Saturday, March 10, 2018

Small banquet, good. Small bookstore, well . . .

Due to some timing issues, this particular Sherlockian weekend, I had plan to miss the formal Saturday night banquet part of the agenda, with its usual toasts and dinner conversation with a program to follow. Instead I had to content myself with less-planned Friday night banquet with one other participant.

Being forced to "settle" for a less populated affair the night before might be something one could imagine as a hardship, but now, as I reflect upon this evening and so many others like it, it seems like the best dinners I've had with other Sherlockians haven't been at the typical round tables-for-eight, but at smaller, squarer tables.

At a big banquet, you often get to focus on one speaker with prepared words. At a small banquet, you sometimes get to focus on one speaker with unprepared words. Which one would I prefer?

Well, it might tell you something in that I'm writing in generalities rather than relaying the specifics of an evening at the brewpub featuring a meeting of the minds between fellow bloggers and chronologists Sherlock Peoria and Historical Sherlock. There was a lot of talk of what we've both got in the "things I want to do" queue, as well as comparing approaches to the fine art of Sherlockian chronology. Ideas for where things might go in the future, who else might even be interested in the field and what its place is amidst the Sherlockian whole. It was a very inspiring evening, and one whose parts and pieces you'll be seeing in the future, which is why I'm not going to spill either sets of beans here.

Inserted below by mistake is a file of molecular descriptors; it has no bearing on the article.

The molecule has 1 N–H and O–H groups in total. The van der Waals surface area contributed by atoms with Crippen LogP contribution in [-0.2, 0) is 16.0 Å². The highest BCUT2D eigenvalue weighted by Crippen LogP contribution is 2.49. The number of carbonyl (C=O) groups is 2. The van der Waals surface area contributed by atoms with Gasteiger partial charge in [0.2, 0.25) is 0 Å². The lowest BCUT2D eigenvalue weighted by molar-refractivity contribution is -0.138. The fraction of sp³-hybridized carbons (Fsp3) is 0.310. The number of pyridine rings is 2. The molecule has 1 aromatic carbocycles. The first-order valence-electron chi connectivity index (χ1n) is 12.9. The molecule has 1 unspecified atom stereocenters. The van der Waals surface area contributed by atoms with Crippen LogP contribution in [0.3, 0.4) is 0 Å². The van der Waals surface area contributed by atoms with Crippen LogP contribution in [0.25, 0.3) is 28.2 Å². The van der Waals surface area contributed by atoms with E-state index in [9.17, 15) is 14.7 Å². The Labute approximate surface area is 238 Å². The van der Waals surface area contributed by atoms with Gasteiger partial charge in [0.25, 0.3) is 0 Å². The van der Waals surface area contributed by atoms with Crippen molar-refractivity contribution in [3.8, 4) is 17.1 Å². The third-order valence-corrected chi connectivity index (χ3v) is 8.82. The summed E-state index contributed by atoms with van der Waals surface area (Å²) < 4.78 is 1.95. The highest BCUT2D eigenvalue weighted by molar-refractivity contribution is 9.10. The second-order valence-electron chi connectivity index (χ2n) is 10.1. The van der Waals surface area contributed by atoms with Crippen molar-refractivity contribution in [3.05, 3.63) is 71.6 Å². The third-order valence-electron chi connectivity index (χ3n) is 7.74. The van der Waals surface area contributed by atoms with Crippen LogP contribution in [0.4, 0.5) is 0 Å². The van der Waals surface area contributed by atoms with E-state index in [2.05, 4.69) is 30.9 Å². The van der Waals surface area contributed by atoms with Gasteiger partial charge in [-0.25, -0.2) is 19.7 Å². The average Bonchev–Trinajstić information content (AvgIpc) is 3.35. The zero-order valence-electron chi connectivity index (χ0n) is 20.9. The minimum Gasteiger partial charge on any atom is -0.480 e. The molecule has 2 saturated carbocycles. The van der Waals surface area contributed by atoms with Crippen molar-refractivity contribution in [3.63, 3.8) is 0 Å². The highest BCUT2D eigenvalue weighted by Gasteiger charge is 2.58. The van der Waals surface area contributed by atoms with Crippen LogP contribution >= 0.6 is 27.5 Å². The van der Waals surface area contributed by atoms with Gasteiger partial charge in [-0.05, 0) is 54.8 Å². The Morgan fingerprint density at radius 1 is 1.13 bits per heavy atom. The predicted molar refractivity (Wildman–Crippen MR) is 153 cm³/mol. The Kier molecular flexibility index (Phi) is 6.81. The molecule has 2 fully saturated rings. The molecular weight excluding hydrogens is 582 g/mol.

Our pre-dinner warm-up activity had been to do a little booking, and the first stop on that outing was a real test of one's will to shop. A local bookstore was having its going-out-of-business sale, and the small shop was mostly filled with a line of people waiting to check-out. After ten minutes of snaking over and around people, the air seemed to be holding less and less oxygen, and I started wondering just what I could find that I wanted bad enough to stand in that purgatory of a line. Vincent gave the signal for "Let's get out of here!" and I readily followed. Since the next bookstore was, unfortunately, closed, we started our chronology banquet early, and that was just fine.

Today we head to Dayton to hear a day-long series of speakers, the first time in a while I've gotten back to that format of Sherlocking, so another report will follow.

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